What else have I done? I've written some new poems (pop over to Paradoxologies on Facebook to read them) I've worked a bit more, tinkering with this website, I've helped with homework and taught music lessons... What I haven't done much of at all is housework. It's always housework that gets left at the bottom of the list and that, in my book, is as it should be...
Hopefully, this coming week, I'll be a bit more bloggy. For now, I'll wish you a very happy weekend and will go and cook breakfast at the local night shelter for the homeless. It's always fun. Perhaps I'll even blog about it...
|Posted on February 1, 2014 at 4:50 AM|
Imbolc is celebrated on 1st-2nd February, in the Northern hemisphere, and marks the halfway point between the Winter Solstice and the Spring Equinox. It's the celebration of the end of Winter and the beginning of the “Light Half” of the year. Imbolc is a Pagan festival in honour of the Goddess, Brighid, but, as with many Pagan festivals, it was also celebrated by Celtic Christians and later by the Roman church, who called it “Saint Brighid’s Day” or “Candlemas”. All these celebrations - and similar festivals in other traditions at this season - are a joyful acknowledgement of Light, physical and spiritual, coming into the world.
I have suffered with a sunlight deficiency condition since I was a child and our dark British winters, though possessed of a certain beauty, are particularly difficult. Imbolc is, for me, the Stirring time - the Quickening time - when I begin, like the spring flowers, to push my way through the dark and cold and feel the tingling of green leaves and bright blossom again. It’s a time when I start to re-awaken all over again, to life and love and the joy of being.
Here are some of my Imbolc poems, with love.
naked through the world.
Sharp and sparking
dangerous through the
veins and nerves of the
Frosted light and bright and
hard as diamonds –
stung by spring’s quicksilver –
shaken from its deep sepulchral sleep.
Today’s the day,
the birdsong day,
the day of mischievous Mercury
and rushing through all our veins,
the day of the Dance beginning again.
This is the day Ouroboros smiles
and almost spits its tail
to the stars,
the day Janus turns both heads towards me
This is the day when,
even through rain -
warm fronts or cold fronts
no matter -
the Sun begins to shine.
is Quickening time.
The world is a stage
and every day,
a new scene in the play...
Brighid comes out from the room where the Green man sleeps,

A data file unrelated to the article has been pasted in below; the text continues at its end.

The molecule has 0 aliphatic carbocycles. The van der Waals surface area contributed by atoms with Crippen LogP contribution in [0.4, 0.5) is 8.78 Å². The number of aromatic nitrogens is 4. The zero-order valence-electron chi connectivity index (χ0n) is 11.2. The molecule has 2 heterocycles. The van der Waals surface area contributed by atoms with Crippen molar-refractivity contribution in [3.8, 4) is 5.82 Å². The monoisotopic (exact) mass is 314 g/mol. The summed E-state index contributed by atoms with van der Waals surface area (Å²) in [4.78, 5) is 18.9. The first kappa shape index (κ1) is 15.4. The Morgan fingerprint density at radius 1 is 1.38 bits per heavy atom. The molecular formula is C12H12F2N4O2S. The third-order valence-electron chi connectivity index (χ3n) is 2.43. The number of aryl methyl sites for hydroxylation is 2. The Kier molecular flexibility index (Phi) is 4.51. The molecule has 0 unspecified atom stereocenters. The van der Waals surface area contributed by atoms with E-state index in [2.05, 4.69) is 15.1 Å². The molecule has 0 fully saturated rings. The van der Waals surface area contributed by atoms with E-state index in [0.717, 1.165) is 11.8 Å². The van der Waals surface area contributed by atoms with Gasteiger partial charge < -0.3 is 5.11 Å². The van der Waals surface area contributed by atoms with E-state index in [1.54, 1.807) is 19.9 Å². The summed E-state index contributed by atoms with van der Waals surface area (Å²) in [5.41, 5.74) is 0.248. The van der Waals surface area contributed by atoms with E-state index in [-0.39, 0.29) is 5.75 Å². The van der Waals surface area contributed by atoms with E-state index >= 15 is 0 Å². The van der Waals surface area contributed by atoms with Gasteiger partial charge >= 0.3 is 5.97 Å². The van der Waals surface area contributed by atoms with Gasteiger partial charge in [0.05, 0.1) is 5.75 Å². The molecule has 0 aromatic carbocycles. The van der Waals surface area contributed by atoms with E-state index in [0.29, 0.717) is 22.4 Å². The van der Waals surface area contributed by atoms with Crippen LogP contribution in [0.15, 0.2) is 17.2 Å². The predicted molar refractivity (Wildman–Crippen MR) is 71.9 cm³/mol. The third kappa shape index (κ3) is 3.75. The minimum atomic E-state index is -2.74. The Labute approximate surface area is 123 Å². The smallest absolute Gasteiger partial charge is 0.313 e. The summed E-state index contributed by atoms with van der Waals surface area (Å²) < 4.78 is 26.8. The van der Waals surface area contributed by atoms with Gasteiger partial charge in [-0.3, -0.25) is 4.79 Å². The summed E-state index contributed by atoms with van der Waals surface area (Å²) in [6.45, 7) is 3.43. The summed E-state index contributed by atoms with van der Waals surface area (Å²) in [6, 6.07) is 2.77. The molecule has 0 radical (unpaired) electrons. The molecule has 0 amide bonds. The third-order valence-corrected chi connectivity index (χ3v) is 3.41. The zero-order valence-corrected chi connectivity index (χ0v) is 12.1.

steps through the curtain
and takes centre stage.
Her smile is no longer shy-behind-snowflakes,
or sneaking at Solstice,
ghost-like guest at the fireside.
Now, she smiles wide
and takes a bow,
and throwing flowers to the crowd,
the orchestra begins to play.
Winter speaks a last soliloquy,
a final flurry of frost,
and bows out.
and the forests cry out,
“It’s almost time!
Time to thaw,
time to melt,
time to feel the tingling of leaves,
the warm breath of another Summer on the breeze.”
The Green Man stirs
and birds sing...
her belly full of promise,
feeling the Quickening of the season
and the approaching birth
In the still-dark days,
where Frost feels welcome
and snowflakes make love
to the cold ground,
In the silent pause,
the bated breath,
in the steel of Winter pretending death,
a stirring sigh,
naked branches stretch stark fingers
to a steely sky -
for a coming downbeat,
and the overture begins to play.
Brighid steps upon the softening Earth,
Swans fly above the sunrise flame,
and the world is given birth
and full of promise,
life quickening in your belly
and the sting of Spring
mercurial in your veins.
your joy-filled laughter
Welcome the Seasons,
and full of promise,
life quickening in your belly
and the sting of Spring
mercurial in your veins.
your joy-filled laughter
step into the Ouroboros circle,
the place where life and death
smile into each other’s eyes,
is turned to gold.
Flay skin from flesh
and flesh from bone,
throw all into the cauldron
and keep on dancing.
Stars bright above,
the moon another Ouroboros,
Dance the dance of dawn,
of the ancient ever-young,
of the re-born.
Look to the East,
where the new day
pours liquid gold over the horizon
Dance to the rhythm
of the season,
to the song of the stars.
Dance to the dying
the cessation and creation,
Here, in the time between times,
in the dark-light,
in the dance before dawn,
I am re-born
and I rise on the bliss
of Ouroboros’ kiss
to dance again.
Beneath the frost-hard earth a stirring sigh -
a pulse, though faint, beats unashamedly -
and whispers into cloud-wrapped, wintry sky,
and echoes in the pounding of the sea:
“Awake! Awake, for Quickening Time is here
and Mercury runs warm through every vein,
The snow-kissed Earth feels Springtime drawing near
and Imbolc’s Cauldron bubbles once again.”
The belly of the Goddess swells and blooms
and feels, with every dream-drenched, pre-dawn breath,
new life a-stir in Winter’s Catacombs
and Resurrection rides the back of Death.
“The Spring is near!” birds call from leafless bough;
“The Quickening Time is here; the Time is Now.”
Image: "Brighid Smiles" By Ruth Calder Murphy (Arciemme)
|Posted on January 29, 2014 at 11:00 PM|
Image: "Dragon's Breath" By Ruth Calder Murphy
Well, I warned you... Here there be dragons!